It pays to be aware that those with depression can often hide their inner emotions in various ways. This will help us look out for our loved ones’ multiple different behaviours and view depression or other mental illnesses in a more nuanced, less singular way.

Our Mental Health Can Impact Our Loved Ones Too

It may seem like an obvious point to make, but including a chapter on Fiona and her experience of living with Alastair and his depression over the years made me realise how much of a wider impact it can have. Partners, spouses, husbands, and wives of those with mental illnesses don’t get enough air time but including Fiona’s own testimony sheds light on this struggle.

Fiona opens up about how Alastair’s mental health has impacted and tested their relationship and wider family in the chapter How to Live with Depression (When It’s Not Your Own). Famously, she has always said living with Alastair is “bloody difficult…but never boring”.

For a long time, in their early days, in particular, Fiona blamed herself when Alastair’s bad moods would strike and felt hopeless when she couldn’t help him feel better. I think this would be the experience of many people who have partners with mental health conditions, and I thought it was so valuable for this to be included in the book due to the wider impact it can have.

Some Helpful Coping Strategies

A book page showing a diagram of mental health coping strategies
Image provided by the author

At the centre of this book is an honest message. For some, having a mental illness is about learning to live with that and acknowledging there will be good days and bad, and no quick, immediate solution to turning the depressive thoughts off.

In this way, Alastair reflects on some coping strategies he has used repeatedly and explains them to readers. Obviously, everyone is different, and these aren’t guaranteed to be beneficial for everyone, but I thought I’d briefly outline some of them here in case they do.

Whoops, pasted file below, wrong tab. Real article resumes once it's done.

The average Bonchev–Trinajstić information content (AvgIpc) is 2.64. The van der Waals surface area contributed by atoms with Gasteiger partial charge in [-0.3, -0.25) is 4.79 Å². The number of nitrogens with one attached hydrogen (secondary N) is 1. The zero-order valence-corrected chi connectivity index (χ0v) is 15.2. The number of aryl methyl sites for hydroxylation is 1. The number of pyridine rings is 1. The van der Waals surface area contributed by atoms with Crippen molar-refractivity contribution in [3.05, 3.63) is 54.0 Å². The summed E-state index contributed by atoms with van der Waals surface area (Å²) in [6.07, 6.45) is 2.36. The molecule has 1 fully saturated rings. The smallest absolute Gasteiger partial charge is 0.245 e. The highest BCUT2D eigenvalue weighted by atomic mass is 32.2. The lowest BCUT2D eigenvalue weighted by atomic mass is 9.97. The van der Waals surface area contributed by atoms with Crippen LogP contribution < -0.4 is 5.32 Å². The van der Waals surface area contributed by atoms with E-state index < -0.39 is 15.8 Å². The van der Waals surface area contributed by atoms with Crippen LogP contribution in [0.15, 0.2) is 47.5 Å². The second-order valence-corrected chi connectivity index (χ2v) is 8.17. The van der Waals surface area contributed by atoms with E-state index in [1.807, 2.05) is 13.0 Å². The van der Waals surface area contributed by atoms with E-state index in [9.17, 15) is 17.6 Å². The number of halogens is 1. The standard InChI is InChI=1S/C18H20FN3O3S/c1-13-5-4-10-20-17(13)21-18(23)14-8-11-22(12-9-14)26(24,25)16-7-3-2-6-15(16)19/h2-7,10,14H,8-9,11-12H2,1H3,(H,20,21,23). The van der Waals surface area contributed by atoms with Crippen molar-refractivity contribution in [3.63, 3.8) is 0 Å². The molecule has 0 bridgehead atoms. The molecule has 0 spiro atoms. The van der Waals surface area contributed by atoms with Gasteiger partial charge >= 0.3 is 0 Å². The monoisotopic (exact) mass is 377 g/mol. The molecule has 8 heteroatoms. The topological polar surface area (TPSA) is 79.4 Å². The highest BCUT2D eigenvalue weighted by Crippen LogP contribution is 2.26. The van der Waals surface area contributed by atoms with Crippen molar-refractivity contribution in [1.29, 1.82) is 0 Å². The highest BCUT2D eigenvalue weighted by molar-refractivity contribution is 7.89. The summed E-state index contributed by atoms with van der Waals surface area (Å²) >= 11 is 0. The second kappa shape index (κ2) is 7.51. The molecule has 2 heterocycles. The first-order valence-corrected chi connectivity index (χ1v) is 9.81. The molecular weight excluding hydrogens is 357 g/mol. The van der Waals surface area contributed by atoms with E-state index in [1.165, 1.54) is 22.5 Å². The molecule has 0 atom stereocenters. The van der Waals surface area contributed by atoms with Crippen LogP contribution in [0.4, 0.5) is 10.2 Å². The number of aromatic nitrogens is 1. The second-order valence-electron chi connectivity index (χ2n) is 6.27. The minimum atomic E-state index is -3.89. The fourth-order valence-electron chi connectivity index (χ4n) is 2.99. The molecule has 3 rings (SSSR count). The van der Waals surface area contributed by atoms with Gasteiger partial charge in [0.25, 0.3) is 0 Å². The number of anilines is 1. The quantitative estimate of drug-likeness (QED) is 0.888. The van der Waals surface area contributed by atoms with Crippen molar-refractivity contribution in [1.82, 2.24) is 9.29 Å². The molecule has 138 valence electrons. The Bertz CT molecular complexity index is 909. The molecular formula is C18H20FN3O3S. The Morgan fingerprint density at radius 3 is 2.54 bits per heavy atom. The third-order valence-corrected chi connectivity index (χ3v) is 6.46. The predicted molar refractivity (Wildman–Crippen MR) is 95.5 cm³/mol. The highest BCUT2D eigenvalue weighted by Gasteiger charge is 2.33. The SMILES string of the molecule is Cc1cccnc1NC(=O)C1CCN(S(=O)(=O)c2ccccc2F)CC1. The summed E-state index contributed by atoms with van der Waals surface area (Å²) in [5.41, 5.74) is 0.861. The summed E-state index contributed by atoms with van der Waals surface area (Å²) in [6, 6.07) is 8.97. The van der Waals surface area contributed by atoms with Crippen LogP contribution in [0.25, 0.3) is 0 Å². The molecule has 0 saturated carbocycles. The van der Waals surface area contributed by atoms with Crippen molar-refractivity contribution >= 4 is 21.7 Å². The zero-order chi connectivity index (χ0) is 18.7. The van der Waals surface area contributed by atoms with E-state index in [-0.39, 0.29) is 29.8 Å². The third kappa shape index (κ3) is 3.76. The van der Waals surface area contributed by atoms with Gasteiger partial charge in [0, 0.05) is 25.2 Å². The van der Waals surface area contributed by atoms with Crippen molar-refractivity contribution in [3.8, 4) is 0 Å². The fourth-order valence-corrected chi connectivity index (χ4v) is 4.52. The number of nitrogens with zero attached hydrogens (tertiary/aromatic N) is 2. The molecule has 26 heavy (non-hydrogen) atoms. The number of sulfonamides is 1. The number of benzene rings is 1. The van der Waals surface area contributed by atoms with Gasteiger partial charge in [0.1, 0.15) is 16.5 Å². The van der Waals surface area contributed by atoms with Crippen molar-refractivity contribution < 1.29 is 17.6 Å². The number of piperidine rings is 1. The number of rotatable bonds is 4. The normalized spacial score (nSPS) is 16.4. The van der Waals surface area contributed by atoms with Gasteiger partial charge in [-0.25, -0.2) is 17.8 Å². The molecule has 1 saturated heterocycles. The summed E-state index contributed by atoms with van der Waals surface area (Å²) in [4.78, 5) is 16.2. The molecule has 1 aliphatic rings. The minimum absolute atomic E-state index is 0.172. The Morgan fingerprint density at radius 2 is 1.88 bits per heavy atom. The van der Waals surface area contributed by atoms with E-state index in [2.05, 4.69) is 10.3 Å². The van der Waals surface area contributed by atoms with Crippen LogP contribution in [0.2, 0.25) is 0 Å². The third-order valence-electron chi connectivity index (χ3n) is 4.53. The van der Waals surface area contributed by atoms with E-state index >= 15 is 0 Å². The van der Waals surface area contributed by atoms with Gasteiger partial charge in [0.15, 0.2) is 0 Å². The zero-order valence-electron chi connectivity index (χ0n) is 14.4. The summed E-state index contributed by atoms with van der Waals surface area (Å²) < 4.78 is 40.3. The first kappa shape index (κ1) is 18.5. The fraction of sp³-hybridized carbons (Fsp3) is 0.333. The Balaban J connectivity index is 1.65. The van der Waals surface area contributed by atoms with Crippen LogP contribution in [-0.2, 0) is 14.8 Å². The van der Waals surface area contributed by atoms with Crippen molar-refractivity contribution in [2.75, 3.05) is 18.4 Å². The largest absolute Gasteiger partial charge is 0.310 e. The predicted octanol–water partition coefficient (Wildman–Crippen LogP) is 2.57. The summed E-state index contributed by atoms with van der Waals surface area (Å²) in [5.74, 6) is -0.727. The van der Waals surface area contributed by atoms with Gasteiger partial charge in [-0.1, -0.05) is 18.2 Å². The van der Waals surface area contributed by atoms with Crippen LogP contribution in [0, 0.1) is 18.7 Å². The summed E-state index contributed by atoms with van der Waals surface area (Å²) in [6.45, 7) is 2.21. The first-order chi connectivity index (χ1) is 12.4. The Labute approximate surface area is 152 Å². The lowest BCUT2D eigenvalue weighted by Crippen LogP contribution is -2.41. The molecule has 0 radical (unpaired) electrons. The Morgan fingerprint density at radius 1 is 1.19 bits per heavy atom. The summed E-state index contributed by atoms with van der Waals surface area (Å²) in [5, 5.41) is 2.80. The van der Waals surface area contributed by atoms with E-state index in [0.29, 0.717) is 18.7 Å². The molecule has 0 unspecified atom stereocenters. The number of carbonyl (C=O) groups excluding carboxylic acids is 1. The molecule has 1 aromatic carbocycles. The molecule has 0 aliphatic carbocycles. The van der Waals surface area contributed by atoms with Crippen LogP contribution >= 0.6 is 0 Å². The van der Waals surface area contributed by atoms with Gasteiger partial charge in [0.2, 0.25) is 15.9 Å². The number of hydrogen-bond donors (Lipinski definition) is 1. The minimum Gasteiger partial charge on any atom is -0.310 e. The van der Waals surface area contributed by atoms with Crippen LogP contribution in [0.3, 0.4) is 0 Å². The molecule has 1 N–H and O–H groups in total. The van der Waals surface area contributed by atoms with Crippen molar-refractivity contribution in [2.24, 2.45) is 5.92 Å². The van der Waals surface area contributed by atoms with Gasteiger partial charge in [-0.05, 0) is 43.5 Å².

• The depression scale — see above.
  • Journaling — writing a gratitude versus resentment list, doing a daily worst/best log, and the need/want exercise.
  • Mindfulness —sitting doing nothing and acknowledging your thoughts as they happen, a formal meditation practice, exercise.
  • Drawing your jam jar — genes and things you can’t change go at the bottom, life goes next (the good and bad bits), and then you create some more space for life and what you want to prioritise.

The Takeaway

It’s in all of our interests to have a greater understanding of mental illness. By being so open, honest, and reflective about his experience, Alastair helps break down those barriers and the lingering stigma regarding depression, particularly depression in men.

This book is about his life, career, and personal relationships, and it documents an overriding factor which is learning to live with depression but live better. Alastair has experimented with medication, CBT, counseling, and everything in between, and he talks about it all in such a candid and accessible way. He’s had an incredible career in the frontline in politics but never shies away from openly talking about all of his experiences.

Overall, this is an insightful and uplifting read, which will help anyone to learn about the realities of depression and other mental illnesses.


Did you enjoy this book review? Read more about what books inspired and moved us on our Latest Posts page. If you’d like to join us in raving about our favourite reads, check out our Write for Us page, where you’ll find more details on how to become a contributor. Thank you for reading!

Published by Violet Daniels

23 years old, ex history student and aspiring writer.